Australia has declined to levels of ‘economic complexity’ typical of a developing country (87th of 133 countries, a 20-place decline over the previous decade) (see note 3).
In significant ways we have regressed to our pre-industrial status as an exporter of unprocessed raw materials, allowing value adding activities to occur offshore, and becoming increasingly vulnerable to external shocks, like action against climate change by our trading partners and allies.
Australia has no national industrial policy, putting us increasingly out of step with other advanced economies.
Early in its life, the present government goaded the automotive majors to leave. When they did Australia lost its most sophisticated complex value chain. The policy response was negligible.
The AUKUS announcement seems to have upended the promise of sovereign capability and local production of the next generation of submarines for the sake of subservience to the US and a photo-op.
And for a decade, the present government has actively locked us in to declining forms of resource extraction and discouraged the immense economic opportunities from decarbonisation.
Shrill, powerful voices in government, media and some extractive industries claim climate action and attempting greater domestic production and domestic value adding, actually threaten industrial growth.
The reverse is true. The zero carbon transition is central to Australia’s prospects for reindustrialisation, because of Australia’s abundance of renewable energy sources and the requirement that production of things like green steel and aluminium happen close to the energy source. Decarbonisation favours reshoring of processing.
Australia has world-significant deposits of high-value resources and energy sources, which apply to both the energy inputs required by decarbonisation and new production opportunities requiring new minerals and materials we have – titanium, graphene, silicon, copper, nickel, lithium, and others. Australia can once again be the processor of its own raw materials.
Australia cannot face the future without a comprehensive plan for reindustrialisation – that is, without the National Industrial Strategy and the National Industrial Strategy Commission called for in @AuManufacturing and the Australian Manufacturing Forum’s New Deal Plan for Manufacturing contributions in 2020.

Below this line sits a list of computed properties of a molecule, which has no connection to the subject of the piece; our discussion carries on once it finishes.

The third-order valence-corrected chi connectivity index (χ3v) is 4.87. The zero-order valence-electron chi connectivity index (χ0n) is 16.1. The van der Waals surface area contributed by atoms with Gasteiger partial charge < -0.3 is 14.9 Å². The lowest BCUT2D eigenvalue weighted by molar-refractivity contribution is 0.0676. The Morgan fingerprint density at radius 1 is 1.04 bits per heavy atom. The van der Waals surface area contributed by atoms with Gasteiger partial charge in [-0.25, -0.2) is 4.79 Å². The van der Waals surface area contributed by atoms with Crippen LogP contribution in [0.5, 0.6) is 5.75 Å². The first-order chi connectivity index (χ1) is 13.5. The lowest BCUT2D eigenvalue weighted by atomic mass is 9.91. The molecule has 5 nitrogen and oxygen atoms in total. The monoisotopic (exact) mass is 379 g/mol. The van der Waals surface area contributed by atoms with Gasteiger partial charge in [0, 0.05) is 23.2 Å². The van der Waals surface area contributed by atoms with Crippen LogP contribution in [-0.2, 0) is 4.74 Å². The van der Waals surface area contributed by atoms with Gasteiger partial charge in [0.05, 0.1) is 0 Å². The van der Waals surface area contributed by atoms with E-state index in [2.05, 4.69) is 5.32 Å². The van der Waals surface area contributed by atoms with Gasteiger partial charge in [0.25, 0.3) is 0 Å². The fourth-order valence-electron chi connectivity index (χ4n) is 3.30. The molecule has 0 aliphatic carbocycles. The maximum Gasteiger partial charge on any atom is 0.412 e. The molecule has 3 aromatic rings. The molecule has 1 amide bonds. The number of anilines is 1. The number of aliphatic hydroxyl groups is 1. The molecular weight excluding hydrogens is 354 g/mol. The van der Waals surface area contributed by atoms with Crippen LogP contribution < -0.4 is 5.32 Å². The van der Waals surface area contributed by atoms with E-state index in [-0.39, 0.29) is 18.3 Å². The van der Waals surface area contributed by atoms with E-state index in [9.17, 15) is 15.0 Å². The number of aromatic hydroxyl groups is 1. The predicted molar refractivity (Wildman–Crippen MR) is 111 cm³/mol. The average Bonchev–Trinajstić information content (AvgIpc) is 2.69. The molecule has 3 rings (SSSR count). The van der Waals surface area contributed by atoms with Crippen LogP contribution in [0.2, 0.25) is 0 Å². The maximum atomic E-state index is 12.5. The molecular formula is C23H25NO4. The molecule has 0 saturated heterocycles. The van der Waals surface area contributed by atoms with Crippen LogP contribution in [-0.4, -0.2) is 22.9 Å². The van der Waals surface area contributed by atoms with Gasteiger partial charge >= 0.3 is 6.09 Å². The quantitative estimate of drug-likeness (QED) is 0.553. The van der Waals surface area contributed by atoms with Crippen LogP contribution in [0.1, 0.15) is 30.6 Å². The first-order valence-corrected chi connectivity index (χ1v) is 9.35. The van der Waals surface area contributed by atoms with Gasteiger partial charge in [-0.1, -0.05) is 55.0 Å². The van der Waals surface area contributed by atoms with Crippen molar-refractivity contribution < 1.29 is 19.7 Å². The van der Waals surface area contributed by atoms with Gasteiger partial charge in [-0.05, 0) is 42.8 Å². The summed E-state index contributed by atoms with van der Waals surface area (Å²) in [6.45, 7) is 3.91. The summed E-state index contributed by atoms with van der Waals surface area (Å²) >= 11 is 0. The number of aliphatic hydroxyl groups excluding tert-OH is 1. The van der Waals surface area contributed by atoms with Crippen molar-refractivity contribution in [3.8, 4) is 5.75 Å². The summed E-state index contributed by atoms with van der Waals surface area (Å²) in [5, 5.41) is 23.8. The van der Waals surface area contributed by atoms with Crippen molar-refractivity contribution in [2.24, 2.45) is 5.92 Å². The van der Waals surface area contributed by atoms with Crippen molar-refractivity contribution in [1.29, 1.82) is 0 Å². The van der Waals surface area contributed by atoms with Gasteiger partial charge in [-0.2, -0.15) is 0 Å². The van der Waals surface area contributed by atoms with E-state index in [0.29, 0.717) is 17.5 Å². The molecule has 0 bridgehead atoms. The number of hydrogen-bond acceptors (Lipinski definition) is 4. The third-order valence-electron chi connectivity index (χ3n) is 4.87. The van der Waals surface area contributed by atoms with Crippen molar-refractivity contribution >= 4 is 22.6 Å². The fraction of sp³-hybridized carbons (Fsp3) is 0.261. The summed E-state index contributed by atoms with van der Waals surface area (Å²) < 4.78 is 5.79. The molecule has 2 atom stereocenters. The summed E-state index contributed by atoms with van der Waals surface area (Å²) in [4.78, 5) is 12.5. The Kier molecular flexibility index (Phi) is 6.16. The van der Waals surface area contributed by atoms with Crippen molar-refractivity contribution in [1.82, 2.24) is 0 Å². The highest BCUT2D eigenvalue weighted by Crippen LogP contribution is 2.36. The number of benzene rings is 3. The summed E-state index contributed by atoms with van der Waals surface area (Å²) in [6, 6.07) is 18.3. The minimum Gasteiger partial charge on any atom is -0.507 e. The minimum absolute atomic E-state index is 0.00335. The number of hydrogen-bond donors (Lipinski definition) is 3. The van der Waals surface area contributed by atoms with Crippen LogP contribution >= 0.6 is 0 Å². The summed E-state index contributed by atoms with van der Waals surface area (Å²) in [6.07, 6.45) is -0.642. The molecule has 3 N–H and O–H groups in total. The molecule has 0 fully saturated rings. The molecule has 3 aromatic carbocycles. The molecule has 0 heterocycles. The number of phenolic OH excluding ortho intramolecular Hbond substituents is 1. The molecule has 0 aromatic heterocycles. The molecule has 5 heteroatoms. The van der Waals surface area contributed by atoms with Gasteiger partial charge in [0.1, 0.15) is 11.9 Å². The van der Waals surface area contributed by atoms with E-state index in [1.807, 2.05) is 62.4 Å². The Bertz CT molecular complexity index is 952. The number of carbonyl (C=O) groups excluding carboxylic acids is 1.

(Editor’s note: in 2020 @AuManufacturing and the Australian Manufacturing Forum Linkedin networking group crowd sourced from manufacturer members and readers a New Deal Plan for Manufacturing, which informed the inquiries of the National Covid-19 Coordination Commission. Summary and recommendations here.)
The bottom line – a genuine plan for today should start with value adding to our minerals and resources and decarbonisation as our biggest reindustrialisation opportunities.
- A must read: https://www.whitehouse.gov/wp-content/uploads/2021/06/100-day-supply-chain-review-report.pdf
- Stanford, Jim. A Fair Share for Australian Manufacturing: Manufacturing Renewal for the Post Covid Economy. The Centre for Future Work: Australia Institute, 2020.
- The Growth Lab at Harvard University. “The Atlas of Economic Complexity.” 2021. https://atlas.cid.harvard.edu/countries/14/growth-dynamics.
Lance Worrall was a policy adviser to Mike Rann as both Opposition Leader and Premier of South Australia. He has been a senior public servant and most recently worked on industrial transformation initiatives for the Innovative Manufacturing Cooperative Research Centre and Flinders University. He is the author of many reports on economic and industrial development.
Picture: Lance Worrall